Have US and China Relations Crossed the Rubicon?

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2021-08-22 | Mark J. Valencia

As Julius Caesar’s army advanced towards Rome, the Senate ordered him not to take his army across Italy’s then northern border—the Rubicon River. On 10 January 49BC Caesar defied the order and crossed the Rubicon. The Senate considered this a declaration of civil war. The rest, as they say, is history. Today, crossing the Rubicon means metaphorically to pass a point of no return. Some say that US-China relations have crossed the Rubicon and that they will now inexorably spiral downward eventually resulting in kinetic conflict.

The picture is from Xinhuanet

Although war between China and the U.S. may not be inevitable, it is becoming increasingly likely. The two are on a fundamental collision course driven by competing ideologies, ambitions and visions of the ‘international order’. Although compromise and co-existence may still be possible, this would require either China to abandon some of its “core interests” or the U.S. to accommodate some of them. It seems that neither is inclined to do so. Both claim they do not want conflict. But despite rapidly deteriorating relations, they cannot agree on how to avoid it. The result is a geopolitical and naval game of ‘chicken’ centering on the South China Sea but with critical security implications for the region.


There is a stark contrast in national views. US President Joe Biden believes that the world is at a turning point in history. He has publicly identified what he considers a long term existential threat to democracy and thus Americans’ fundamental beliefs and way of life. He says autocracies—like China and Russia—are betting that their systems will out compete democracies in addressing the enormous and increasingly complex challenges of the 21st century. He said that they think that democracies—with their byzantine systems of checks and balances will not be able to function efficiently and effectively to meet these challenges—and that they can and will do so. In sum, they think that they can satisfy their populaces by providing continuity, stability, and predictability—and thus personal security—rather than Western-style liberal individual freedoms, resultant chaos and personal insecurity.


A good current example of democratic dysfunction in US foreign policy is a bitterly divided Congress that is blocking Biden’s nominations to complete his foreign policy team. Some experts say this is undermining the Biden administration’s ability to conduct foreign policy. This includes its effort to shift its diplomatic and military focus from Europe and the Middle East to China.


As Graham Allison has observed, “Washington urges other powers to accept the rule-based international order over which it presides. But through Chinese eyes, it looks like the Americans make the rules and others obey Washington’s commands”.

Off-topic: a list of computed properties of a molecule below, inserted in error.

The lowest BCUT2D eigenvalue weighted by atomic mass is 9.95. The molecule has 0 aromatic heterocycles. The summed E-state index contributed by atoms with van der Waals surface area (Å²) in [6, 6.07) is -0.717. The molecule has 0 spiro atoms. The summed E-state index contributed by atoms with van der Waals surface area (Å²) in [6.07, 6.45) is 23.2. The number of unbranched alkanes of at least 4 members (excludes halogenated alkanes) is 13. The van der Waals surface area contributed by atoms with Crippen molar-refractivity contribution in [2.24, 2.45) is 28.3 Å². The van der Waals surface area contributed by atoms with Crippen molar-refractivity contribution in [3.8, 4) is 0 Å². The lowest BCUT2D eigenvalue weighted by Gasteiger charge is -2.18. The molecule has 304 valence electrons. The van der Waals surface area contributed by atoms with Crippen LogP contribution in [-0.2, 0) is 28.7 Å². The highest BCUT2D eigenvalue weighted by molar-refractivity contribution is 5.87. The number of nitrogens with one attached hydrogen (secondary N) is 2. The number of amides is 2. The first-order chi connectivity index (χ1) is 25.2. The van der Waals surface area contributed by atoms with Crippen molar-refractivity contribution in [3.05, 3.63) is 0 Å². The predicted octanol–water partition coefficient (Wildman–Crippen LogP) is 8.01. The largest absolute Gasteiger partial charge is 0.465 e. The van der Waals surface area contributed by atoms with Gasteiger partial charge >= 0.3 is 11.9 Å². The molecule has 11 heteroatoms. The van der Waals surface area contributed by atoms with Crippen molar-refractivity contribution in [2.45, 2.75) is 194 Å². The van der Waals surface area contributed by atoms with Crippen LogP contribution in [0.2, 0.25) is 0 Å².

China’s President Xi Jinping has stated that China will not be “bullied, oppressed, or subjugated”, nor will it evolve in directions set by others. Even if China were to moderate its more egregious behavior as a temporary tactic, it seems that nothing will deter it from its goals of being respected as a nation and a people equal to the U.S. and Americans.


China’s Foreign Minister Wang Yi has laid out the specifics of China’s position. He reportedly told US Deputy Secretary of State Wendy Sherman in their 26 July meeting in Tianjin that China had three bottom lines—“the United States must not challenge or seek to subvert China’s model of governance; it must not interfere in China’s development; and it must not violate China’s sovereignty or harm its territorial integrity.” But the US continues to do all three.


China’s Vice Foreign Minister Xie Feng told Sherman that the Chinese–American relationship is “in a stalemate and faces serious difficulties because the U.S. treats China as an “imagined enemy”. Indeed, the China ‘threat’—real or imagined—now drives US foreign and military planning and policy towards it. The U.S. is applying ‘whole of government’ pressure on China, instituting sanctions because of what it considers unfair economic practices, its theft of intellectual property, its government-linked cyber hacking, its harsh treatment of minorities in Xinjiang, its political crackdown in Hong Kong and its bullying in the South China Sea. Most dangerous, the U.S. is stepping up diplomatic and military relations with Taiwan.


After his meeting with Sherman, Xie expressed China’s “strong dissatisfaction towards the wrong remarks and actions of the US” regarding the origins of Covid-19, Taiwan, Xinjiang, Hong Kong and the South China Sea. “The US side has sought China’s cooperation and support on climate change, the Iran nuclear issue and the North Korea nuclear issue. The US cannot expect cooperation on one hand and to hurt China’s interests on the other. This won’t work.”


This clash of world visions—driven by dueling ideologies—is now being backed by military shows of force. Indeed, China’s navy now poses a credible challenge to US military dominance in the region.


The US response is to build overlapping political and military coalitions of like-minded democracies to contain China—including in Asia—Japan, Australia, India and South Korea—and in Europe—the U.K., Germany and France. The maritime dimension of this coalition is currently coagulating.


Including China’s archenemy Japan in this coalition dramatically increases the chance of war. Already, Japan is approaching China’s redlines. Its 2021 defense White Paper has for the first time explicitly stated that Taiwan is important for Japan’s security. Voicing the national position, Japan’s State Minister for Defense said “We have to protect Taiwan as a democratic country”. Japan’s Deputy Prime Minister Taro Aso said that a Chinese invasion of Taiwan would threaten Japan’s survival so Japan and the U.S. must defend Taiwan together. Some Chinese analysts think that this reflects the rise of a pro-Taiwan independence faction in Japan’s government. China responded predictably, warning that “China does not allow any country to intervene in the Taiwan issue in any way”.